X

Samsung WF50K7500AV review: A superfluous second door doesn't damage this washer's appeal

Gimmicky hatch aside, this premium Samsung washer makes a great laundry upgrade.

meganwollertonportraits0719-23a
Megan Wollerton
meganwollertonportraits0719-23a

Megan Wollerton

Senior Writer/Editor

Megan Wollerton covers renewable energy, climate change and other environmental topics for CNET. Before starting at CNET in 2013, she wrote for NBC Universal's DVICE (now SYFY). Megan has a master's degree from the University of Louisville and a bachelor's degree from Connecticut College, both in international relations. She is a board member of the Louisville chapter of the Society of Professional Journalists. When Megan isn't writing, she's planning far-flung adventures.

See full bio
4 min read

The $1,499 Samsung WF50K7500AV AddWash washing machine is a true luxury appliance. With 14 cleaning cycles, a massive 5-cubic-foot capacity, a black stainless finish and a streamlined display panel, this high-end washer is a pleasure to use. It happens to do a great job removing stains, too.

samsungaddwashphotos-6.jpg
8.0

Samsung WF50K7500AV

The Good

Samsung's $1,499 WF50K7500AV AddWash washing machine performs well, looks good, is easy to use and has a massive 5-cubic-foot capacity.

The Bad

Its hatch-like door doesn't make it any easier to do laundry and the related Samsung Smart Home Android and iPhone apps are very glitchy.

The Bottom Line

You'll love the AddWash's impressive performance, large capacity and luxury black stainless finish -- just pretend that extraneous hatch door isn't there.

But that's not quite where the AddWash's story ends.

Samsung also tried out a couple of additional features with this appliance that didn't fare as well -- a second, smaller door that you're supposed to use to add forgotten items mid-cycle and a related Samsung Smart Home app for Android and iPhone. Since you have to pause the washer for the second door to unlock, you might as well just open the main door to add that errant sock or towel. And the app was so glitchy I never made it past the configuration phase.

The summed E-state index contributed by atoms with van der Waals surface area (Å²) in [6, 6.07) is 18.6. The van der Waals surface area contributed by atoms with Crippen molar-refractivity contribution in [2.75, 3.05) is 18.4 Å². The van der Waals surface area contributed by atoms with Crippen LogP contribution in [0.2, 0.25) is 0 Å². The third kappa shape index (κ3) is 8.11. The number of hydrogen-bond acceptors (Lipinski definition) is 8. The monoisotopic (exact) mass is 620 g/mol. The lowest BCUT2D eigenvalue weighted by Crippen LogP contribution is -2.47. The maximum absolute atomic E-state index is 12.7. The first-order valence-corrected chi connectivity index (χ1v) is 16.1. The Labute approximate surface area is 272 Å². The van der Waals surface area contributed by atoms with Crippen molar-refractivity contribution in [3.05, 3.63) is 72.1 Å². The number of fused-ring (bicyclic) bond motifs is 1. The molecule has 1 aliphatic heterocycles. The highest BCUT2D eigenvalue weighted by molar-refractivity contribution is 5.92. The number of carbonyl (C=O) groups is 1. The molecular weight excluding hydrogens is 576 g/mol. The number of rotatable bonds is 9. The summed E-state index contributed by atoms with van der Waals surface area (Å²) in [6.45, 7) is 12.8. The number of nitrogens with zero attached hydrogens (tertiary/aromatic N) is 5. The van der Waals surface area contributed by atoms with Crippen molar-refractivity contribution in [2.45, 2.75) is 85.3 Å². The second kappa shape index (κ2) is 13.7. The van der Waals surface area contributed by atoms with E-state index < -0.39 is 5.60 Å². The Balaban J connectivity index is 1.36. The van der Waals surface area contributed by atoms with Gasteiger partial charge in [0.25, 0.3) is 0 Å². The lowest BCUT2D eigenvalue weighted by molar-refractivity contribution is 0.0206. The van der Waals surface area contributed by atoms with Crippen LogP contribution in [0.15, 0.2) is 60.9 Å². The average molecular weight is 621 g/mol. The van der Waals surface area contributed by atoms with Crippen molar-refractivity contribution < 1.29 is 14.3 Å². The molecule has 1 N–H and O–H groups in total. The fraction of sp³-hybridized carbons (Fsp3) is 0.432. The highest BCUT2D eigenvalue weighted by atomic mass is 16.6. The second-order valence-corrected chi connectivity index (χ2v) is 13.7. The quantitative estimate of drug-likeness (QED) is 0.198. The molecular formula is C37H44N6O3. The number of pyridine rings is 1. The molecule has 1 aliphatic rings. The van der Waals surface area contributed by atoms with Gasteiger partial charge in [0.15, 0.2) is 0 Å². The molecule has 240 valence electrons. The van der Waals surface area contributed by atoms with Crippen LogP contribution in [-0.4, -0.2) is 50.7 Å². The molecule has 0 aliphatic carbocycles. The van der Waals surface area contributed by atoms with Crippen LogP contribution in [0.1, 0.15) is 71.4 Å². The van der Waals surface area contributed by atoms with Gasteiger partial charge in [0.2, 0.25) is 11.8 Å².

Even so, Samsung's AddWash still exceeds expectations and is well worth your consideration if you're in search of a stylish and functional premium front-load washer.

Here's what Samsung's AddWash washer does differently

See all photos

One door too many

Black stainless is a relatively new finish for Samsung, one that instantly transforms an appliance from the consistently 'meh' look of traditional white washers to something decidedly more high-end. It also features a 5-cubic-foot tub, the largest of any front-load washing machine we've reviewed so far.

I also like that the AddWash supports app integration. Unfortunately, the Samsung Smart Home app, available for Android and iPhone users, was the most frustrating thing about this appliance.

A decent laundry app should let you check on the status of your washer remotely, as well as start and stop cycles. I'd also like to receive push alerts when a cycle ends.

addwash1.jpg
Enlarge Image
addwash1.jpg

I got so many error messages trying to configure this app that I eventually gave up.

Screenshot by CNET

Not only could I not figure out if these features were available on the Smart Home app, I couldn't even get past the initial configuration steps to view the app. I tried a number of times on both a Samsung Galaxy S5 and an iPhone 6 Plus to no avail. The screenshot to the right pretty much sums up my experience.

There's also the issue of the AddWash's second door, something I really looked forward to trying out in our appliance lab.

My initial belief was that I'd be able to open that trap door any time I wanted during a cleaning cycle to chuck in socks, hand towels and other small items (you'd really have to get creative to fit jeans or something similarly large through the AddWash compartment). And that is true...kind of. The trick is that you have to hit pause on the washer to unlock the door.